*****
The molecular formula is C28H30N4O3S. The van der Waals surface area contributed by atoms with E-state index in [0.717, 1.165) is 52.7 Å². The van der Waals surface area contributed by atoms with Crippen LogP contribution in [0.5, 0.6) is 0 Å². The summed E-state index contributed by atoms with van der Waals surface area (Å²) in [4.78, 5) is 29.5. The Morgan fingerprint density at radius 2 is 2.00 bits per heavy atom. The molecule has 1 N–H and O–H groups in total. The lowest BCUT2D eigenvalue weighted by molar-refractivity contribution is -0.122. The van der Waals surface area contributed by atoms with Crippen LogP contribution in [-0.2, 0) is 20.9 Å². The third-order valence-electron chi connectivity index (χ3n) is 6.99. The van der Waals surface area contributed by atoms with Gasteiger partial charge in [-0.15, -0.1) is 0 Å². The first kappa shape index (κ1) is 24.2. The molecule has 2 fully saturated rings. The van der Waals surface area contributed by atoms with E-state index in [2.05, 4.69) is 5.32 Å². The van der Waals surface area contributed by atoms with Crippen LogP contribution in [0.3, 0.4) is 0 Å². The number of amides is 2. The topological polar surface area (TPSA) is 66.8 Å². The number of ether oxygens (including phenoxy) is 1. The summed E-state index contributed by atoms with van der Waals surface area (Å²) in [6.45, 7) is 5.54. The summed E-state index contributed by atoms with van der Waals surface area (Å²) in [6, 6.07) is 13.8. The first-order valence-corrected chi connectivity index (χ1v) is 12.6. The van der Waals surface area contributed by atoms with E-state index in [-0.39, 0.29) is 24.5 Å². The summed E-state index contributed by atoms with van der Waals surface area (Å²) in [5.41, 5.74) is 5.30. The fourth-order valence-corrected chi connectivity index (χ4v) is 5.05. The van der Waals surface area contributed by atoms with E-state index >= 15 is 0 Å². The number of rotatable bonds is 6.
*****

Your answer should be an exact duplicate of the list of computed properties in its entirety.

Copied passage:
The molecular formula is C28H30N4O3S. The van der Waals surface area contributed by atoms with E-state index in [0.717, 1.165) is 52.7 Å². The van der Waals surface area contributed by atoms with Crippen LogP contribution in [0.5, 0.6) is 0 Å². The summed E-state index contributed by atoms with van der Waals surface area (Å²) in [4.78, 5) is 29.5. The Morgan fingerprint density at radius 2 is 2.00 bits per heavy atom. The molecule has 1 N–H and O–H groups in total. The lowest BCUT2D eigenvalue weighted by molar-refractivity contribution is -0.122. The van der Waals surface area contributed by atoms with Crippen LogP contribution in [-0.2, 0) is 20.9 Å². The third-order valence-electron chi connectivity index (χ3n) is 6.99. The van der Waals surface area contributed by atoms with Gasteiger partial charge in [-0.15, -0.1) is 0 Å². The first kappa shape index (κ1) is 24.2. The molecule has 2 fully saturated rings. The van der Waals surface area contributed by atoms with E-state index in [2.05, 4.69) is 5.32 Å². The van der Waals surface area contributed by atoms with Crippen LogP contribution in [0.3, 0.4) is 0 Å². The number of amides is 2. The topological polar surface area (TPSA) is 66.8 Å². The number of ether oxygens (including phenoxy) is 1. The summed E-state index contributed by atoms with van der Waals surface area (Å²) in [6.45, 7) is 5.54. The summed E-state index contributed by atoms with van der Waals surface area (Å²) in [6, 6.07) is 13.8. The first-order valence-corrected chi connectivity index (χ1v) is 12.6. The van der Waals surface area contributed by atoms with E-state index in [-0.39, 0.29) is 24.5 Å². The summed E-state index contributed by atoms with van der Waals surface area (Å²) in [5.41, 5.74) is 5.30. The fourth-order valence-corrected chi connectivity index (χ4v) is 5.05. The van der Waals surface area contributed by atoms with E-state index >= 15 is 0 Å². The number of rotatable bonds is 6.